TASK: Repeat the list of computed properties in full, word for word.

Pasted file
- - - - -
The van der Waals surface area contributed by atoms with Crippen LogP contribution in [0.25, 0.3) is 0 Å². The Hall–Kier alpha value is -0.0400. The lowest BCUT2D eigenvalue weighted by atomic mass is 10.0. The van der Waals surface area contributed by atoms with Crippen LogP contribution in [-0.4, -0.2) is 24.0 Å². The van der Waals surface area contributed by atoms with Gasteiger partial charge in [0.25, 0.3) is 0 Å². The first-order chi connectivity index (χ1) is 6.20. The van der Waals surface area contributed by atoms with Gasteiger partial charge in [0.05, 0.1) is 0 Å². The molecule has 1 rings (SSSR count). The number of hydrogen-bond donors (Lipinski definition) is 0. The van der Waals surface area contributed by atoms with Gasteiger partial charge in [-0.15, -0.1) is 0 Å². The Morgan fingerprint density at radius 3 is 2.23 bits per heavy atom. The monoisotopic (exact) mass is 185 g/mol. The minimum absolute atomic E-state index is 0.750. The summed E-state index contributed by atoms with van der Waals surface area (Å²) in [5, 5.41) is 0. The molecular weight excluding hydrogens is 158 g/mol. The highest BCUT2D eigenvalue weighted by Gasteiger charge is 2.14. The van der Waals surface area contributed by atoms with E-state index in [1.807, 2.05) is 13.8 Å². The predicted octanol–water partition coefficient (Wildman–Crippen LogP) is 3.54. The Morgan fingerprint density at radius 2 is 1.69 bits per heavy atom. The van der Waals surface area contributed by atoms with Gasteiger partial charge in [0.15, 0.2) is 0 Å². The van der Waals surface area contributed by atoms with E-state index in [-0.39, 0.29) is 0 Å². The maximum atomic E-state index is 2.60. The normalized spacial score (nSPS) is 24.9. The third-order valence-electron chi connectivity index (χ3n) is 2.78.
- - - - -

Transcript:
The van der Waals surface area contributed by atoms with Crippen LogP contribution in [0.25, 0.3) is 0 Å². The Hall–Kier alpha value is -0.0400. The lowest BCUT2D eigenvalue weighted by atomic mass is 10.0. The van der Waals surface area contributed by atoms with Crippen LogP contribution in [-0.4, -0.2) is 24.0 Å². The van der Waals surface area contributed by atoms with Gasteiger partial charge in [0.25, 0.3) is 0 Å². The first-order chi connectivity index (χ1) is 6.20. The van der Waals surface area contributed by atoms with Gasteiger partial charge in [0.05, 0.1) is 0 Å². The molecule has 1 rings (SSSR count). The number of hydrogen-bond donors (Lipinski definition) is 0. The van der Waals surface area contributed by atoms with Gasteiger partial charge in [-0.15, -0.1) is 0 Å². The Morgan fingerprint density at radius 3 is 2.23 bits per heavy atom. The monoisotopic (exact) mass is 185 g/mol. The minimum absolute atomic E-state index is 0.750. The summed E-state index contributed by atoms with van der Waals surface area (Å²) in [5, 5.41) is 0. The molecular weight excluding hydrogens is 158 g/mol. The highest BCUT2D eigenvalue weighted by Gasteiger charge is 2.14. The van der Waals surface area contributed by atoms with E-state index in [1.807, 2.05) is 13.8 Å². The predicted octanol–water partition coefficient (Wildman–Crippen LogP) is 3.54. The Morgan fingerprint density at radius 2 is 1.69 bits per heavy atom. The van der Waals surface area contributed by atoms with Gasteiger partial charge in [0.15, 0.2) is 0 Å². The van der Waals surface area contributed by atoms with E-state index in [-0.39, 0.29) is 0 Å². The maximum atomic E-state index is 2.60. The normalized spacial score (nSPS) is 24.9. The third-order valence-electron chi connectivity index (χ3n) is 2.78.